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How to install countersunk screws w/ plugs

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Forum topic by Andrew posted 12-31-2011 05:40 AM 4385 views 0 times favorited 10 replies Add to Favorites Watch
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Andrew

316 posts in 1828 days


12-31-2011 05:40 AM

I am working on the “i can do it” step stool – it’s all done aside from finishing and plugging thee screw holes. It’s my first time trying to countersink screws. I think, for starters, I didn’t drill the pilot hole deep enough for the screw shaft, and 2 of my screws broke as I was screwing them in (with a hand screwdriver). These are #8 1-1/4” screws.

Once I drilled a bit deeper, I put the plugs in, but they did not appear to go in deep enough to hold tightly. I ended up sanding off a bit of the bottom part of each plug on a drum sander so the “thinnest” part of the taper was no longer in existence. I filled each hole with glue and tapped the plugs in with a hammer. Now they are dying and in there fairly tightly.

I am concerned I didn’t; do it correctly. It’s a tiny stool for a 2-yr-old so I am not overly concerned about the two missing screws, but I am concerned that the plugs may come out.

Anyone care to give a quick how-to? Thanks!

-Andrew

-- Andrew - Albany. NY


10 replies so far

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ajosephg

1878 posts in 3022 days


#1 posted 12-31-2011 06:24 AM

I’d say if the plugs are at least 3/16 thick and since they are glued in, they are there forever.

If you’re still nervous the only alternative is to drill them out, remove the screws and drill the counter sink deeper.

-- Joe

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Andrew

316 posts in 1828 days


#2 posted 12-31-2011 06:26 AM

If they’re in there forever, I’m happy. What’s the best way to remove the little nub sticking out on top? Sander? Chisel? Utility knife?

How long should I wait before doing that? 16 hours suffice?

-- Andrew - Albany. NY

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ajosephg

1878 posts in 3022 days


#3 posted 12-31-2011 06:33 AM

I’d use a sander, and wait at least 24 hours so the moisture dissipates. If you sand it flush while it has a high moisture content, when it finally dries out, it may not be level with the surrounding surface.

-- Joe

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ShaneA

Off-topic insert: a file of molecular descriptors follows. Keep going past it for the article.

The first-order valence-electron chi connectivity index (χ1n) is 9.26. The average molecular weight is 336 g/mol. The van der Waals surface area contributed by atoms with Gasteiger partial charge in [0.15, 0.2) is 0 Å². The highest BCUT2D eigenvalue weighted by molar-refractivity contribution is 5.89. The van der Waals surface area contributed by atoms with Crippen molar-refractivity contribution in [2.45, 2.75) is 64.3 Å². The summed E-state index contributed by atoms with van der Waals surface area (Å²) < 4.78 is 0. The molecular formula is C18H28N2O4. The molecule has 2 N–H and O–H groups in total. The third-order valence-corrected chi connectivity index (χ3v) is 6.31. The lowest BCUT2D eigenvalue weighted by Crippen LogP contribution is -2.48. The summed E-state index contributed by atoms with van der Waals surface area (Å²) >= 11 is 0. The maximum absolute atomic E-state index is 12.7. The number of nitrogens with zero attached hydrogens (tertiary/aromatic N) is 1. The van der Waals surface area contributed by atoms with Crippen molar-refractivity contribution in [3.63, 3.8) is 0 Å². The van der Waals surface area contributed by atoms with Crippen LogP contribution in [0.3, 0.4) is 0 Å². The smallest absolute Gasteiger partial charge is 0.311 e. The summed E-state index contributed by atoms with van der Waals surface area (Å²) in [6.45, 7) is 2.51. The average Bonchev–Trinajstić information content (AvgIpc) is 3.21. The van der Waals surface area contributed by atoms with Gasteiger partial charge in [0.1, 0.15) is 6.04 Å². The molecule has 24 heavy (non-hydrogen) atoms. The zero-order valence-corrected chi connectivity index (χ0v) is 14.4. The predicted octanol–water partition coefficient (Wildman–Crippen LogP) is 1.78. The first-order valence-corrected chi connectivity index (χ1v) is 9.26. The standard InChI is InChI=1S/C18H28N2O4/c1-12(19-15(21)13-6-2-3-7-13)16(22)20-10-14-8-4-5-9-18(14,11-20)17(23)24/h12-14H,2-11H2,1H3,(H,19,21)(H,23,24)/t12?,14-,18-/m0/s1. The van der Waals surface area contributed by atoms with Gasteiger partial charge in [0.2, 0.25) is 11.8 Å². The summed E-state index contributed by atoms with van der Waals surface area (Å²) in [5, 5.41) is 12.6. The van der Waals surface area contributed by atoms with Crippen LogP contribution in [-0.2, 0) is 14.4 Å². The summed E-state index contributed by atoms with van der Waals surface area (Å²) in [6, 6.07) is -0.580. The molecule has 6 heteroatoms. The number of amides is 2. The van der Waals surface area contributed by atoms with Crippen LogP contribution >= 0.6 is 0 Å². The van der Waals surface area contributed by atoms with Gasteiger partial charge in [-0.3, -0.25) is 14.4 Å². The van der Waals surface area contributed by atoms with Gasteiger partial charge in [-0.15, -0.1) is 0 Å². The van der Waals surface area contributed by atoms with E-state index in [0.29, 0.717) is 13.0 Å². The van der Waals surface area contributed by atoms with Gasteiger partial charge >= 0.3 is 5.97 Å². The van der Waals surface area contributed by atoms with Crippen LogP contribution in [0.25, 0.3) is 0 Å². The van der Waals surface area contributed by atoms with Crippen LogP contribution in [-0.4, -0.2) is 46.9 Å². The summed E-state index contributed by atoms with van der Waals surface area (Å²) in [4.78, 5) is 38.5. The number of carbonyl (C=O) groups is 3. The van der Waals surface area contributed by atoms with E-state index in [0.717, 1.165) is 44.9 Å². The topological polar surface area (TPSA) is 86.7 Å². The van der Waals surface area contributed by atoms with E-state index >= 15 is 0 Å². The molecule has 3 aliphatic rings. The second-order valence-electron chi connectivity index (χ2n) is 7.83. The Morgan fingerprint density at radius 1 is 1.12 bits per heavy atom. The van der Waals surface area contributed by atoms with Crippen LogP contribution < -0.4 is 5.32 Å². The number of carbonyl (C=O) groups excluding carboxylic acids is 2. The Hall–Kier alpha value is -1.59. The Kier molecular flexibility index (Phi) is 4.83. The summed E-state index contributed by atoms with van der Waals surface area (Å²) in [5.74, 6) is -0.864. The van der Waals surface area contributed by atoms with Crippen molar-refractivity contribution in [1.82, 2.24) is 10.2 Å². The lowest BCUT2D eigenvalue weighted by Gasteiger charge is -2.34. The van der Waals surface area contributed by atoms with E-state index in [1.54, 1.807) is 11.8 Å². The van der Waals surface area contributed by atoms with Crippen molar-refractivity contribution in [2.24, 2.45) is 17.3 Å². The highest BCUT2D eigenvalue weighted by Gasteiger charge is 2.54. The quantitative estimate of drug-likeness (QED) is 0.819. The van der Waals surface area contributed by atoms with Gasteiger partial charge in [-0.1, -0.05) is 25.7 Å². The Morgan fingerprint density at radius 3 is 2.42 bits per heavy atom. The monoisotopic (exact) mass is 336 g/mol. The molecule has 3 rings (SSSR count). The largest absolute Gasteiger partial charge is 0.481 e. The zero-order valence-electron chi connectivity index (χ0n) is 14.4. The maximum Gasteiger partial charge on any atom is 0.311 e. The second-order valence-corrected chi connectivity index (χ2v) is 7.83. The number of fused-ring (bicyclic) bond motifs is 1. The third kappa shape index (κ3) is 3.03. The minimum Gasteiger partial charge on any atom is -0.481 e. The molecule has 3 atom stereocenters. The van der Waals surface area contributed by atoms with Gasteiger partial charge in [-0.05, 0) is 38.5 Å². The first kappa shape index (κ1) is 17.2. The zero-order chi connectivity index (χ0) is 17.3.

6471 posts in 2059 days


#4 posted 12-31-2011 06:34 AM

16hrs will be long enough. Flush cut saw, chisel, sander will get you there. Good luck

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Sawdust4Blood

392 posts in 2482 days


#5 posted 12-31-2011 06:59 AM

I’d agree that if there is at least 3/16 glued in, they’re there forever. I cut mine close to the surface with a small dozuki saw then clean up the rest with a block plane. Sander works too but it just takes longer and I’m not the king of patience.

-- Greg, Severn MD

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Sawkerf

1730 posts in 2529 days


#6 posted 12-31-2011 07:28 AM

If you have a drill press, you can buy plug cutters in various sizes to make your own plugs from scrap pieces of whatever wood you’re using. If you don’t have a drill press, try using pieces of dowel of the right diameter or premade plugs. The premade plugs are usually sold in packages wherever you find dowels.

I go for at least 1/8” of countersink, run in my screw, squirt in a blob of glue, and tap in a plug leaving it a bit proud. When the glue dries, sand it flush and you’re good to go.

-- Adversity doesn't build character...................it reveals it.

View klw's profile

klw

17 posts in 1821 days


#7 posted 12-31-2011 07:31 AM

If the plugs are very tall, and you try to sand them off, you may end up with an uneven surface. Trim them as close as you can before sanding.

Sharp chisel, razor knife, “really fine” tooth saw, etc. Patience will be your friend here. Sand using a block of wood to maintain a flat surface.

-- I don't remember being absent minded...

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longgone

5688 posts in 2769 days


#8 posted 12-31-2011 07:58 AM

I use a tapered plug cutter that works great. Drill the plug hole with a brad point bit and follow with a pilot hole. The tapered plugs fit snug and precise. I always use a sharp chisel to trim flush.

View Andrew's profile

Andrew

316 posts in 1828 days


#9 posted 12-31-2011 02:41 PM

Thanks guys. I’ll go buy one of those flush-cut saws, then follow it up with sandpaper on a block. I’ll post pics when I’m done.

-- Andrew - Albany. NY

View 404 - Not Found's profile

404 - Not Found

2544 posts in 2430 days


#10 posted 12-31-2011 10:34 PM

Put a thin piece of card against the plug, then use a hacksaw blade on top of the card to prevent saw marks, plug will finish slightly proud, then just a quick sand down.

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